I don’t know about you, but I can’t get enough of Mad Men. It makes me miss my Film Theory classes in college. So many layers, so many fabulous sets and so many divine dresses. Oh my, the clothes!
Mad Men is one of those great shows that do not necessarily gets a lot of watercooler action in real life, (I mean, who has time to stand around at work?) But hooboy! thank heavens for the Internet where I can talk about the show in great detail to my heart’s desire.
There is a great convo about last night’s episode with the oh so dry Richard Lawson–he’s so clever and his fellow writer Stefanie Lee for a little he said, she said take on the show.
Of course a Mad Men convo cannot be had without a nod to TiLo’s great blog and their terrific write ups that they post every Monday. And let’s not forget TelevisionWithoutPity’s always deliciously hilarious if not slightly snarky write-ups.
Another great fansite is Basketful of Kisses–a sweet nod to the first season when Don saw Peggy’s gift of creative describing a wastepaper basket filled with women’s lipstick prints on paper.
I love that Sew Retro is even doing a whole month on the show, asking its participants to get into the Mad Men spirit by making clothes from the era. I love this Joan dress! Heck, I love Joan!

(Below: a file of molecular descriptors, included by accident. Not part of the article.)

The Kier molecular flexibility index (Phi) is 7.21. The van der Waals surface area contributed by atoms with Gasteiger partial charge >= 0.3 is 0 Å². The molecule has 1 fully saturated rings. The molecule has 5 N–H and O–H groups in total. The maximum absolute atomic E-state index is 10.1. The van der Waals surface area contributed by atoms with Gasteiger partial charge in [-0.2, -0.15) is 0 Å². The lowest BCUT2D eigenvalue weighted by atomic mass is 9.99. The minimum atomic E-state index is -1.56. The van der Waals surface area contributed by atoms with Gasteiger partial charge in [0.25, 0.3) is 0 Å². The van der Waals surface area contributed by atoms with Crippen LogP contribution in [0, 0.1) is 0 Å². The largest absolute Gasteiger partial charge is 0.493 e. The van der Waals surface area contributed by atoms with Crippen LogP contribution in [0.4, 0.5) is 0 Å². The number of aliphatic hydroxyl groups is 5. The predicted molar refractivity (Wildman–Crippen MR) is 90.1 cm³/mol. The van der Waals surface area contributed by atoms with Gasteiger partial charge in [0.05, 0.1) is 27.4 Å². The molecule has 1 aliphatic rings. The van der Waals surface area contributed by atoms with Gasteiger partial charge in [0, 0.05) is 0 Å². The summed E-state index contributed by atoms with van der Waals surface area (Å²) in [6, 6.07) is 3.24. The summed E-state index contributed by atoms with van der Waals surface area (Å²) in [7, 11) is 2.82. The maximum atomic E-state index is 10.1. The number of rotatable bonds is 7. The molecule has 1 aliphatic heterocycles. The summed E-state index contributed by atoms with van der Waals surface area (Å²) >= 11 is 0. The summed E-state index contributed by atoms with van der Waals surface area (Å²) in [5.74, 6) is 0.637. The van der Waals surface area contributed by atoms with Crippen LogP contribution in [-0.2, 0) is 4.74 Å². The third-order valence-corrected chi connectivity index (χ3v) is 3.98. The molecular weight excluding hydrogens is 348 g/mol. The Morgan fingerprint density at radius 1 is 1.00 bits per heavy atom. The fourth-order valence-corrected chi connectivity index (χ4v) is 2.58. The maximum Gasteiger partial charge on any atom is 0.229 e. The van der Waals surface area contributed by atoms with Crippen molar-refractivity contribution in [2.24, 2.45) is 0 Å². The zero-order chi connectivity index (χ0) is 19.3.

There is also AMC’s great MadMen site where they have left no marketing stone unturned–from sixties cocktails to Banana Republic helping bring buzz to this show. And let’s not forget the amazing MadMen cartoon that has taken over almost every Facebook profile for at least a day. Well played, AMC marketers, well played…
Apologies for writing about it a day late, but I can’t stay until 11:00PM on a week night with a baby!
Speaking of babies…Spoiler alert…
What was with Betty’s dreams? And why is Don so quick to wipe Betty’s father out of the picture. And is it just me, or is little Pete becoming something of a worthy fellow. And they are slowly bringing race into the episodes.
I have been told that the show is certainly real to the early sixties. My parents can’t watch it because it cuts too close to the bone. My parents were about the age of Peggy. I forget how far we’ve come. And sometimes not far enough.